On September 24, President George W. Bush—a self-professed devotee of the free market—addressed the nation in an effort to drum up support for an unprecedented intervention in the U.S. economy. The political elite, left and right, were united in their desire to spend other people’s money to purchase depressed financial assets at premium prices. If the federal government did not step in, said the president, a “financial panic” would likely result. But despite reports all last week that a “bailout deal” was imminent and, finally, that a “reformed” version was “sure to pass,” this would-be massive wealth transfer from the middle class to Wall Street’s reckless plutocrats was defeated by Congress on September 29.
For President Bush, this marked yet another failure in the most unpopular presidency in U.S. history. Democratic leaders, who joined Bush in calling for the intervention, were exposed as allies of the same financial interests that are said to dominate the GOP. The successful opposition to the bailout came from both ends of the political spectrum, with conservatives in both parties and principled liberal Democrats uniting to send a message to Wall Street: “Get off America’s back!”
Stock Market Wipes Out Illusory Gains
As a result of the bailout’s failure, the stock market experienced a historic meltdown on Monday. The Dow Jones Industrial Average plummeted a record 777 points, and the S&P 500 and NASDAQ composites fell by even greater amounts, 8.8% and 9.1%, respectively.
This has led some observers to believe the hype: that the failure to pass the bailout bill put the economy in peril. The truth, of course, is the exact opposite: it was government intervention that promulgated this most recent crisis, and only the promise of continued government intervention was keeping stock prices as high as they were. If the bailout had gone through, perhaps the markets would have rallied—but at what cost? The debasement of the dollar that would have accompanied the massive monetary expansion needed to finance the $700 billion bailout would have eaten away as much of your portfolio’s value as Monday’s crash, even if your account showed nominal gains.
The Roots of the Crisis
The roots of the current crisis stretch back to 1913 with the passage of the Federal Reserve Act or certainly to August 15, 1971, when the dollar’s connection to gold was finally severed. But more directly, we can turn back to that fateful day: September 11, 2001.
After the Twin Towers fell and America began its interminable “War on Terror,” we should have had a rather serious recession. We were, after all, recovering from the Fed-caused inflationary bubble that gave us the tech boom and bust. But instead of allowing the economy to return to normalcy, the Federal Reserve—with the blessing of the Bush administration—slashed interest rates to provide “economic stimulus.” Bush, in particular, encouraged homeownership as part of his “ownership society” platform. Thus, hundreds of billions of newly created dollars were pumped into the economy, staving off a recession—for the time being.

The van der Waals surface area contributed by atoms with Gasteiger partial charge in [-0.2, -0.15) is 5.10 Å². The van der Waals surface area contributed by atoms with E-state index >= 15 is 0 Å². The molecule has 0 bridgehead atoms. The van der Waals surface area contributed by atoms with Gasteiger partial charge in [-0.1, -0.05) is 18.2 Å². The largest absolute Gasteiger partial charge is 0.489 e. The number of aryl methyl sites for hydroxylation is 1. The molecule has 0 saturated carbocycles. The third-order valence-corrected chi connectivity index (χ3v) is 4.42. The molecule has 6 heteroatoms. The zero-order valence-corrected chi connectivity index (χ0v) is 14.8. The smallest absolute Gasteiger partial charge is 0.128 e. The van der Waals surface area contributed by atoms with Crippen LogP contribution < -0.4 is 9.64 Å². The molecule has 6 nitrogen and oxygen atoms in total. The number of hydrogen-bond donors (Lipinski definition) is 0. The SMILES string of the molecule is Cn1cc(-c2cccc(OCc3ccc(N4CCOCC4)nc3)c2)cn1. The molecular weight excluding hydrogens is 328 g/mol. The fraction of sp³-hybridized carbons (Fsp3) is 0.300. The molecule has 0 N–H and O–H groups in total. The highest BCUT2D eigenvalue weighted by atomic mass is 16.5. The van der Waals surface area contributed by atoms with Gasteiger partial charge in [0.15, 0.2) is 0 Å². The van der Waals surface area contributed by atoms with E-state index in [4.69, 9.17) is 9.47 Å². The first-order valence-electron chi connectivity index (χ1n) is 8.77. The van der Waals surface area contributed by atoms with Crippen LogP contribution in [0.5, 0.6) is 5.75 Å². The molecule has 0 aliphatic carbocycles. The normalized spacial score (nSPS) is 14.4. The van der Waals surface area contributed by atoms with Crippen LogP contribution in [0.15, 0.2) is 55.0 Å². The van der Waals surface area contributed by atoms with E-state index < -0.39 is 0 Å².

Seven years later, the chickens have come home to roost. Greenspan is out of office, and Bush has one foot out the door. The aggressive interest-rate manipulation they orchestrated led to the boom phase of the housing bubble and set up this inevitable bust. Artificially low interest rates sent false signals to consumers and businesses, incentivizing them to take actions they would have never even considered under a regime of real interest rates set by savings and investment. When economic conditions returned to reality, all of Greenspan and Bush’s excess liquidity hit the proverbial fan—and created quite a mess.
Keep an Eye on the Fed
So IndyMac, Lehman Brothers and WaMu all failed, and we were told there would be more bank failures unless the government intervened. To finance the $700 billion bailout, the government would have issued new bonds, for which the Federal Reserve would have created the money to buy. An extra $700 billion would have been added to the money supply, diluting the value of the dollars in your savings account and redistributing wealth from hardworking Americans to Wall Street hotshots who made bad bets.
Thankfully, this travesty has been averted—for now. But even though the bailout bill failed, don’t expect the Federal Reserve to slow down its monetary expansion. When AIG needed its bailout, Congress wasn’t even consulted: the Fed just “monetized” an $85 billion loan to the ailing insurer, and it could “monetize” $700 billion worth of loans to various beneficiaries just as easily.
But the Fed must tread lightly. The long-dormant populist spirit of the American people has been invigorated. The Federal Reserve has operated with impunity for close to 100 years, but if it thwarts the will of the people by proceeding with the bailout—in defiance of Congress—then it will be exposed as the unaccountable instrument of monetary destruction that it is.